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Tim Kennedy: “There are some things in life worth risking your life over”

For regular readers of, Tim Kennedy needs no introduction. For newer readers to the site, Kennedy is a member of the elite Army Rangers. In his spare time, he also pursued a career in mixed martial arts, accumulating a 9-2 record competing for promotions such as Extreme Challenge and the pre-Zuffa WEC.

In 2007, Kennedy received national exposure by challenging Jason “Mayhem” Miller in the co-main event of an HDNet Fights card in Dallas, Texas and then fighting again two and a half weeks later during the IFL’s World Grand Prix finals in Uncasville, Connecticut.

While 2007 ended in a big way, 2008 was a quiet year for Kennedy when it came to his fighting career. He was unable to take any fights because his primary employer, the United States Army, needed him for several important missions.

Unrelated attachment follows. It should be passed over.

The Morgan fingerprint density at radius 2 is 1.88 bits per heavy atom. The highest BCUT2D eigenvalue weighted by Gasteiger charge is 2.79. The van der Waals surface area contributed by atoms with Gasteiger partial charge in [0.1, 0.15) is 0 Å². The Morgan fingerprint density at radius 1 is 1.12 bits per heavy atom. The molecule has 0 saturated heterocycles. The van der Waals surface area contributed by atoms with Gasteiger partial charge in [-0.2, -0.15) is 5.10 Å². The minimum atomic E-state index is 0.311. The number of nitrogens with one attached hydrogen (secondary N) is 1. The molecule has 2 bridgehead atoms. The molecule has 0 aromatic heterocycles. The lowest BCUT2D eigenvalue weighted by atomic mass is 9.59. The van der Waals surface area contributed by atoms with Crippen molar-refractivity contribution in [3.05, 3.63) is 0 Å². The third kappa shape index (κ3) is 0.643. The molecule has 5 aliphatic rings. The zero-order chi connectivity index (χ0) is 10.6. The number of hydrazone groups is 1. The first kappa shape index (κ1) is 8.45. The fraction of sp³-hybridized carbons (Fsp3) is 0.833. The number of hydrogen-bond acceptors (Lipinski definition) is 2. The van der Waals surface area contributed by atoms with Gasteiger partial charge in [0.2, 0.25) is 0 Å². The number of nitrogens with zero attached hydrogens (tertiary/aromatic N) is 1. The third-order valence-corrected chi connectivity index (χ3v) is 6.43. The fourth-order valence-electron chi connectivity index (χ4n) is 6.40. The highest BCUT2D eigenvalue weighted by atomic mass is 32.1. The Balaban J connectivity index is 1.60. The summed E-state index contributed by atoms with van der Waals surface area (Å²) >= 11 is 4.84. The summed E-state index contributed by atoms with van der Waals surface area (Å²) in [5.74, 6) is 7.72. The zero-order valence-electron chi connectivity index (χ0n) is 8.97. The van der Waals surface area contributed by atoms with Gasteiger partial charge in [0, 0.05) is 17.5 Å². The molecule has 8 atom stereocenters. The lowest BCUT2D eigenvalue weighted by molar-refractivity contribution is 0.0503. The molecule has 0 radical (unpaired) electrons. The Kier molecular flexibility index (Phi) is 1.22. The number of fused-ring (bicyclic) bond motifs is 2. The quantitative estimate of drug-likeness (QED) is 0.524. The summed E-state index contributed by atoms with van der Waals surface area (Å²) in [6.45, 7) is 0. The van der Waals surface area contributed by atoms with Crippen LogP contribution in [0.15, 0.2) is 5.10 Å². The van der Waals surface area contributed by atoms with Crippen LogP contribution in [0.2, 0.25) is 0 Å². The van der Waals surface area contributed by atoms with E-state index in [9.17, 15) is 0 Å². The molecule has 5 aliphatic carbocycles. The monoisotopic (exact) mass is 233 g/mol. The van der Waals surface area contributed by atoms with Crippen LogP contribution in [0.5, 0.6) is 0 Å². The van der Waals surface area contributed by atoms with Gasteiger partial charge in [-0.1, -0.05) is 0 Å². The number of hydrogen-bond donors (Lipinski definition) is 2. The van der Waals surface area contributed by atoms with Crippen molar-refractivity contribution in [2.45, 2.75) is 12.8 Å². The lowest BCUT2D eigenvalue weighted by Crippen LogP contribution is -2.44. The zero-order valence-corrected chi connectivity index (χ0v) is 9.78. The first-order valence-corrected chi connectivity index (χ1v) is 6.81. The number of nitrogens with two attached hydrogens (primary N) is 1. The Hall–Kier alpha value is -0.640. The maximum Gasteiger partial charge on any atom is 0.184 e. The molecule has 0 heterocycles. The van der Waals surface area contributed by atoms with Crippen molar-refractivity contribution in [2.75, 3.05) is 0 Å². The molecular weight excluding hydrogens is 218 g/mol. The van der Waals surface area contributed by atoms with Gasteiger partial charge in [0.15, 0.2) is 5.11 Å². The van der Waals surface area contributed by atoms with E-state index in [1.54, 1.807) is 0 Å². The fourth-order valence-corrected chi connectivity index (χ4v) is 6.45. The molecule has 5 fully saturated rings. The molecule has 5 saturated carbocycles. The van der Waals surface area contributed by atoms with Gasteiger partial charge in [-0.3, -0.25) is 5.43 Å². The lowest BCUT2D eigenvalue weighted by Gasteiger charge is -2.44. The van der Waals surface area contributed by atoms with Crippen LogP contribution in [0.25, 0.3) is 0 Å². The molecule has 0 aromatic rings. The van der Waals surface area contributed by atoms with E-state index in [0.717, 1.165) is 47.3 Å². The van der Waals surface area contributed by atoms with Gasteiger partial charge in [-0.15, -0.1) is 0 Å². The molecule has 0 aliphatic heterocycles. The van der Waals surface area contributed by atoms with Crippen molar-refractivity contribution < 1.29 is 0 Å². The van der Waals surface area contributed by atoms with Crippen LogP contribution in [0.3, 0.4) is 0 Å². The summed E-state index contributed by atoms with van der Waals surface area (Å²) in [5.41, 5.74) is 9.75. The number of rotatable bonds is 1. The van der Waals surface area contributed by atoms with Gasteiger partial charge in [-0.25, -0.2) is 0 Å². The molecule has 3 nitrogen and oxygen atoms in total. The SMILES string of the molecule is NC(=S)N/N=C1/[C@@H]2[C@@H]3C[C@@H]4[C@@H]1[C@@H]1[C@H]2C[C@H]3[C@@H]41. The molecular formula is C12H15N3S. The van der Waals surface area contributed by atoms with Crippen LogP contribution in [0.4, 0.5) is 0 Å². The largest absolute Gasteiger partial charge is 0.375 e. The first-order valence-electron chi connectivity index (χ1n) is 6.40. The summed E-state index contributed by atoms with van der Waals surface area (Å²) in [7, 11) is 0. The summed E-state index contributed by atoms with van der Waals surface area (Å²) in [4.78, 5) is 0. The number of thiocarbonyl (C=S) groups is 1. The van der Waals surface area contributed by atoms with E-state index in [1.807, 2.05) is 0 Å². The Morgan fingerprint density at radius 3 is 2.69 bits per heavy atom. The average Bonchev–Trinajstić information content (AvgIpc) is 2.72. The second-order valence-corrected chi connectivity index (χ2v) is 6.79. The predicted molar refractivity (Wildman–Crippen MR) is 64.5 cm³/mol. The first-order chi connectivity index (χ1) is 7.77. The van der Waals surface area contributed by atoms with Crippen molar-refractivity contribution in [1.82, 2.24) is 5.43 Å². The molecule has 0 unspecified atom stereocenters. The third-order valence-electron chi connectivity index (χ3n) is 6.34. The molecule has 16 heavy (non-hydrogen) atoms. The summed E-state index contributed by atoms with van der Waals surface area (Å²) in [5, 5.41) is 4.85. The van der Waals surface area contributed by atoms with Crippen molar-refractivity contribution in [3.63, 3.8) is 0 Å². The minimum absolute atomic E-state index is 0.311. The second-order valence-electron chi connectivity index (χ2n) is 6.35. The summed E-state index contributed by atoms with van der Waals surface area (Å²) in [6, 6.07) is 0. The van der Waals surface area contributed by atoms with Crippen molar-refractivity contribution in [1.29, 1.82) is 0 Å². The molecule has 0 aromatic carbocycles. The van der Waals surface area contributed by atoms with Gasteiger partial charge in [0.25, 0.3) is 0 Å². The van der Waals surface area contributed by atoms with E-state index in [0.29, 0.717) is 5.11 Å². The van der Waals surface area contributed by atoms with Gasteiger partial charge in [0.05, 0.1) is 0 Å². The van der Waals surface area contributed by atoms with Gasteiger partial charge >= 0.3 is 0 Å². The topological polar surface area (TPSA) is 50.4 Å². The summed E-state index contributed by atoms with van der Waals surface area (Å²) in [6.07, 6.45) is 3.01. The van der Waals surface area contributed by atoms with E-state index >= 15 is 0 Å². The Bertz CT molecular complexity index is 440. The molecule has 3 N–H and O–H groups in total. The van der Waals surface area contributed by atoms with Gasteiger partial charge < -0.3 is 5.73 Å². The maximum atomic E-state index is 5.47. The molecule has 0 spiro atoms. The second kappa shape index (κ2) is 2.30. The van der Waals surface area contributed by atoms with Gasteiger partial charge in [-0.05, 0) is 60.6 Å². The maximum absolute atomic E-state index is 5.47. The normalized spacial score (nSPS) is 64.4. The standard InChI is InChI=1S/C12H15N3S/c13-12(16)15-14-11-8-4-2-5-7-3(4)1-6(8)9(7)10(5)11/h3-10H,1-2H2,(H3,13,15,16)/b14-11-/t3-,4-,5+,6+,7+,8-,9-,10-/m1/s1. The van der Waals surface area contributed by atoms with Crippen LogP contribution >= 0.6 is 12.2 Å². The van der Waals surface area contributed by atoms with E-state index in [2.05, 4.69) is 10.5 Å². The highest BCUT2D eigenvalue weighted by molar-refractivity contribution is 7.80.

For the past several months, Tim has authored a blog on Five Ounces of Pain entitled “Letters from a Foreign Land.” In his blogs, Tim chronicled some of his experiences that he encountered while on some of his missions. Regular readers know that Kennedy and his unit were not on a peace keeping mission and that they encountered hostile forces on a regular basis.

We’re pleased to be able to let everyone know that Tim is now back home with his family. And thanks to Tim’s manager, Nick Palmisciano of Ranger Up, we were able to speak with him and updated on how he’s been doing. Below is a transcript of our conversation with him in which Tim discussed injuries sustained while deployed, the logistics in producing a blog for Five Ounces of Pain, what life was like on the battlefield, along with his plans for 2009.

Sam Caplan ( We had heard through your manager, Nick Palmisciano of Ranger Up, that you were injured in the field recently. He assured us you were okay but we were still concerned. Now that you can talk about the situation, can you update everyone on exactly what happened and how you’re doing right now?